OSHA Updates Confined Spaces Rule

osha updates for hvac technicians

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The Occupational Safety and Health Administration (OSHA) creates and enforces standards to ensure workers are safe on the job, and its rules affect everyone from retail workers to construction crews to HVAC professionals. 1 Recently, OSHA updated a rule designed to protect HVAC technicians who work in confined spaces.

OSHA’s Role in the HVAC Industry

This is not the first time OSHA has set out guidelines to protect workers in the HVAC industry. Over the years, the agency has created rules for handling hazardous materials safely, as well as standards for using machinery. OSHA has given HVAC workers rules for protecting their health and avoiding injuries. The organization also addresses working with electricity: understanding evacuation, trenching, soil removal dangers, and avoiding falls.

The Confined Spaces Rule

confined spaces

OSHA already had a confined spaces rule for HVAC Contractors, but the agency recently updated it to include attics and crawlspaces as confined spaces, and it has redefined how employers should approach these spaces. Specifically, a “permit” is written that identifies the space, how and when certain workers may enter and for how long, any hazardous conditions, and other factors that could ensure worker safety. 2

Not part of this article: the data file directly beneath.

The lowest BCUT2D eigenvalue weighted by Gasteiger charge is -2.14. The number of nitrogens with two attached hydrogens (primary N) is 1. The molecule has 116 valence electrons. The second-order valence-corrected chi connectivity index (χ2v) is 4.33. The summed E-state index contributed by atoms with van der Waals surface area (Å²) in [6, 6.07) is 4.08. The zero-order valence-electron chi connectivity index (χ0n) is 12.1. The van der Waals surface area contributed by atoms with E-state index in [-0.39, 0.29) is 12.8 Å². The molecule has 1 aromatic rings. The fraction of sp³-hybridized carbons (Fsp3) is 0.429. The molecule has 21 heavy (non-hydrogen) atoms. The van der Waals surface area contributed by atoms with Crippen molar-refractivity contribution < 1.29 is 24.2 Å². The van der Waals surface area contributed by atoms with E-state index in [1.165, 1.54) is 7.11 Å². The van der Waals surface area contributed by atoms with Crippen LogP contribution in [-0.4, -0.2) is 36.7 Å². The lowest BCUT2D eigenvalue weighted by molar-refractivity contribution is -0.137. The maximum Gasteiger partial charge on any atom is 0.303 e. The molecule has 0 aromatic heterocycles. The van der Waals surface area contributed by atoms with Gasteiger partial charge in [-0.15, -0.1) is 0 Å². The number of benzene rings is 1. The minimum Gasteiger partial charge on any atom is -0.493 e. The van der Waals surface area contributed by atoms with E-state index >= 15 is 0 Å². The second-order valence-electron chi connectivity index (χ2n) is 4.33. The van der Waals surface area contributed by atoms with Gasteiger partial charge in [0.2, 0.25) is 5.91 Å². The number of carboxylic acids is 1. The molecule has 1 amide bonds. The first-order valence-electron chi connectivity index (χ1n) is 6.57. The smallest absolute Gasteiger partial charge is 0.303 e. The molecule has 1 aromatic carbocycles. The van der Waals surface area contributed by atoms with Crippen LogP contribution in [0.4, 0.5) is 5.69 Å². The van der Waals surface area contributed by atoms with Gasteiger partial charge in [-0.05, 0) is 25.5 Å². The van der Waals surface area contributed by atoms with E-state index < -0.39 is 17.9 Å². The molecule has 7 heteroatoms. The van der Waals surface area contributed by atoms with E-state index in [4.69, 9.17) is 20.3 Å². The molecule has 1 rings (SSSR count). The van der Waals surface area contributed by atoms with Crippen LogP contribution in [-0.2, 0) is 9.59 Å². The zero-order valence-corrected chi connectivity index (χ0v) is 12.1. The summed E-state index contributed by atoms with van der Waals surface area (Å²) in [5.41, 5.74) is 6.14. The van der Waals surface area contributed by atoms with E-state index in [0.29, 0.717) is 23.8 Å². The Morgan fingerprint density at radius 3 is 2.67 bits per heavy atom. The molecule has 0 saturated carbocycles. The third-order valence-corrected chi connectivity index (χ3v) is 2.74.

Defining Confined Spaces

To be considered a confined space, an area must meet one or more of three conditions:

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  1. The area must be configured in such a way that someone inside could be trapped or asphyxiated; typically, this includes small areas that can be entered by a person but that feature restricted entries or exits and are not normally used for occupancy.
  2. The area contains a material that may engulf the person inside it.
  3. The area may have a hazardous atmosphere.

Preparing to Enter a Confined Space

If a contractor identifies a space as confined, he or she must spend some time planning to ensure that the worker is as safe as possible in the area. The oxygen levels in the space should be checked, and it should be monitored for flammable substances and toxins. Supervisors must also identify how the worker should enter and exit the space, and they should ensure that the space is well ventilated for the duration of the project. Finally, hazards must be removed from the area before the work starts.

Staying Safe on the Job

It’s critical for HVAC professionals to know and abide by the relevant safety rules in their industry. Ideally, workers will want to keep abreast of old and new rules regarding everything from protective gear to using the right tools to staying safe around chemicals. Understanding these guidelines helps these professionals safeguard their own health and that of the workers around them.

Additional Sources

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